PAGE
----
Monday, August 29, 2011

Justin's Favorite One Pot Creamy Chicken & Noodles

This recipe comes from Rachel Knight.  It’s so delicious and easy!  My kids love it!  You can use any veggies that you want and of you can also add more than a cup if you want (I usually do).

3 cups water 
1 tablespoon chicken flavor instant bouillon 
1 8 oz. package wide egg noodles 
1 cup frozen mixed vegetables 
1/3 cup chopped onion (optional) 
1 can cream of mushroom soup (I use cream of chicken) 
1 cup shredded cheddar cheese 
½ cup milk 
2 small cans chunk chicken, drained (I use 1 to 2 cooked chicken breasts) 
salt and pepper to taste   

In medium saucepan, bring water and bouillon to boil (you can use 3 cups chicken stock instead).  Stir in uncooked noodles.  Cover and simmer for 5 minutes, stirring occasionally. 

Add veggies and onion.  Cover and simmer 5 minutes or until noodles are tender and most of the liquid Is absorbed.  Add soup, cheese, and milk.  Mix well.  Stir in chicken and pepper.  Heat through.  

For making your own cream of chicken soup:

Thursday, August 25, 2011

Lemon Butter Meltaways (cookies)

This recipe came from my dear friend Carol James. I think she brought them to a tea party or she had them at her house when we had tea. Either way, after trying them, I simply HAD to have the recipe! They’re made up of pretty basic stuff but they’re definitely not your basic cookie! Great for tea but also great for any other time you want to make folks feel special.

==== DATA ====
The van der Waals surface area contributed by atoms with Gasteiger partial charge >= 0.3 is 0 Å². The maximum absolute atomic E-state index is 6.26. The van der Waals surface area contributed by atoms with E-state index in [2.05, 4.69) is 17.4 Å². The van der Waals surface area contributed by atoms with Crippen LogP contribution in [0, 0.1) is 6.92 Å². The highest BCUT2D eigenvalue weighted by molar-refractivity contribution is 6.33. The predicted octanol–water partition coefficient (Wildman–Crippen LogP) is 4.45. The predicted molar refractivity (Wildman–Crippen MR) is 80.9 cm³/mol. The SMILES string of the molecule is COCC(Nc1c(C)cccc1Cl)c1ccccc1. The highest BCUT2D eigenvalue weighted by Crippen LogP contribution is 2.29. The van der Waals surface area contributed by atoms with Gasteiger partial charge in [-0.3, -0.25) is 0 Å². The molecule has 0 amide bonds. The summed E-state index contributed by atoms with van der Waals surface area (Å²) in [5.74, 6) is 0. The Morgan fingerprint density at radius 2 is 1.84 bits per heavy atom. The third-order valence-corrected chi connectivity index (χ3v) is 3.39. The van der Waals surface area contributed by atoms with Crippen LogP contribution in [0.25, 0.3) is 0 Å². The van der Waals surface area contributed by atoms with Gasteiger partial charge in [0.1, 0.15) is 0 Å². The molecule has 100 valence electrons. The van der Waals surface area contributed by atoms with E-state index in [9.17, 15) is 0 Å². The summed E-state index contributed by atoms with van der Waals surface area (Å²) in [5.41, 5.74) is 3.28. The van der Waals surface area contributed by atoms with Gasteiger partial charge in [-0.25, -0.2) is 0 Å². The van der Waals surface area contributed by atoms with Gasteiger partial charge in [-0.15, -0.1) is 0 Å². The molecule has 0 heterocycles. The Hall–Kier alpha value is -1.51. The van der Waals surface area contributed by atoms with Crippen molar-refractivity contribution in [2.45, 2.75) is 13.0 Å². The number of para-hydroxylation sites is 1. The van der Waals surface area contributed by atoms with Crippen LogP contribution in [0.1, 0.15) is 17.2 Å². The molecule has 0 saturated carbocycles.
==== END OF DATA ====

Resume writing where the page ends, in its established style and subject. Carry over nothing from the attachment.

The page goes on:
1 cup butter (no substitutes), softened (I use salted)
1/3 cup powdered sugar
1 ¼ cups all purpose flour
¾ cup cornstarch

Beat butter until creamy. Gradually add powdered sugar, beating well. Combine flour and cornstarch; gradually add to butter mixture, beating well. Shape dough into 2 (6 inch) logs and wrap in wax paper dusted with powdered sugar (or cornstarch). Chill at least 6 hours or overnight. Can be made ahead of time and placed in the refrigerator for a few days (Place wrapped logs into a ziplock).

Unwrap dough, cut each log into 18 slices and place slices 2 inches apart on ungreased baking sheets. Bake at 350 for 12-15 minutes. Remove cookies from baking sheets immediately. Cool completely before icing.

Lemon Frosting:
¼ cup butter, softened
1 ½ cups powdered sugar
1 tablespoon grated lemon rind (I usually don’t use this)
1 ½ to 2 tablespoons lemon juice

Beat butter until creamy. Gradually add sifted powdered sugar. Add lemon rind and juice, beat until spreading consistency. Spread onto cooled cookies.

Wednesday, August 17, 2011

Pear Jelly Fiasco

We aren’t really big on pear jam so I decided to make some pear jelly. I did my research and discovered that when making pear jelly without pectin (which I prefer doing), it’s best if you use the core. It’s also best if you include the peels because it adds color and flavor to the juice. Simple! Just wash pears really well, cut off the stem and bottom part, and chunk them up! I boiled them in about 1 cup apple juice until tender. Then I mashed them and strained them (three times!). Got about 3 ½ cups of juice and I added a little apple juice to make it 4 cups. By the way, when making pear jelly, there’s a LOT of waste (won’t do it again!).